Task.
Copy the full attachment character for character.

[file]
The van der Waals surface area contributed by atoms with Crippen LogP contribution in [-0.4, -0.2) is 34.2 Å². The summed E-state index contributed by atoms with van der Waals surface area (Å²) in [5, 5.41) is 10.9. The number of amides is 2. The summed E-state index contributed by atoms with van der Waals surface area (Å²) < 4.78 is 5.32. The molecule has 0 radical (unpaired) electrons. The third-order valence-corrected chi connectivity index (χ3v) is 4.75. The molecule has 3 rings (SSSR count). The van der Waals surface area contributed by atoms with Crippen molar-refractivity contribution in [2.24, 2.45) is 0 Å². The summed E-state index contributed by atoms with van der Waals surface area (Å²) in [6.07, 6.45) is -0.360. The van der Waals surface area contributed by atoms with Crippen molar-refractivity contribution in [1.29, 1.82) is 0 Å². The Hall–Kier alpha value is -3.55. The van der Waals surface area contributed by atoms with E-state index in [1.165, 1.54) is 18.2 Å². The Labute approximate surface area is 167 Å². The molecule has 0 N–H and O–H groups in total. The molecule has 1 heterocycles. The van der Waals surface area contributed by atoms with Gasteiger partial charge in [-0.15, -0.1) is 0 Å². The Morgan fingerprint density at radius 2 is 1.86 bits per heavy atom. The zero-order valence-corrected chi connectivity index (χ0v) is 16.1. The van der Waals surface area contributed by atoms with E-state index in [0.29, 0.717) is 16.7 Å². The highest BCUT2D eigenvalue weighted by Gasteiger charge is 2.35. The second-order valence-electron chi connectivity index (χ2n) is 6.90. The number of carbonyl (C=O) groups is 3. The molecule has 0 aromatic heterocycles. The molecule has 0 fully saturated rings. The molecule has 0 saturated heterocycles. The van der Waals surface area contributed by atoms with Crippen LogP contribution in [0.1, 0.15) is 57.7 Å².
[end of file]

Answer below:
The van der Waals surface area contributed by atoms with Crippen LogP contribution in [-0.4, -0.2) is 34.2 Å². The summed E-state index contributed by atoms with van der Waals surface area (Å²) in [5, 5.41) is 10.9. The number of amides is 2. The summed E-state index contributed by atoms with van der Waals surface area (Å²) < 4.78 is 5.32. The molecule has 0 radical (unpaired) electrons. The third-order valence-corrected chi connectivity index (χ3v) is 4.75. The molecule has 3 rings (SSSR count). The van der Waals surface area contributed by atoms with Crippen molar-refractivity contribution in [2.24, 2.45) is 0 Å². The summed E-state index contributed by atoms with van der Waals surface area (Å²) in [6.07, 6.45) is -0.360. The van der Waals surface area contributed by atoms with Crippen molar-refractivity contribution in [1.29, 1.82) is 0 Å². The Hall–Kier alpha value is -3.55. The van der Waals surface area contributed by atoms with E-state index in [1.165, 1.54) is 18.2 Å². The Labute approximate surface area is 167 Å². The molecule has 0 N–H and O–H groups in total. The molecule has 1 heterocycles. The van der Waals surface area contributed by atoms with Gasteiger partial charge in [-0.15, -0.1) is 0 Å². The Morgan fingerprint density at radius 2 is 1.86 bits per heavy atom. The zero-order valence-corrected chi connectivity index (χ0v) is 16.1. The van der Waals surface area contributed by atoms with E-state index in [0.29, 0.717) is 16.7 Å². The highest BCUT2D eigenvalue weighted by Gasteiger charge is 2.35. The second-order valence-electron chi connectivity index (χ2n) is 6.90. The number of carbonyl (C=O) groups is 3. The molecule has 0 aromatic heterocycles. The molecule has 0 fully saturated rings. The molecule has 0 saturated heterocycles. The van der Waals surface area contributed by atoms with Crippen LogP contribution in [0.1, 0.15) is 57.7 Å².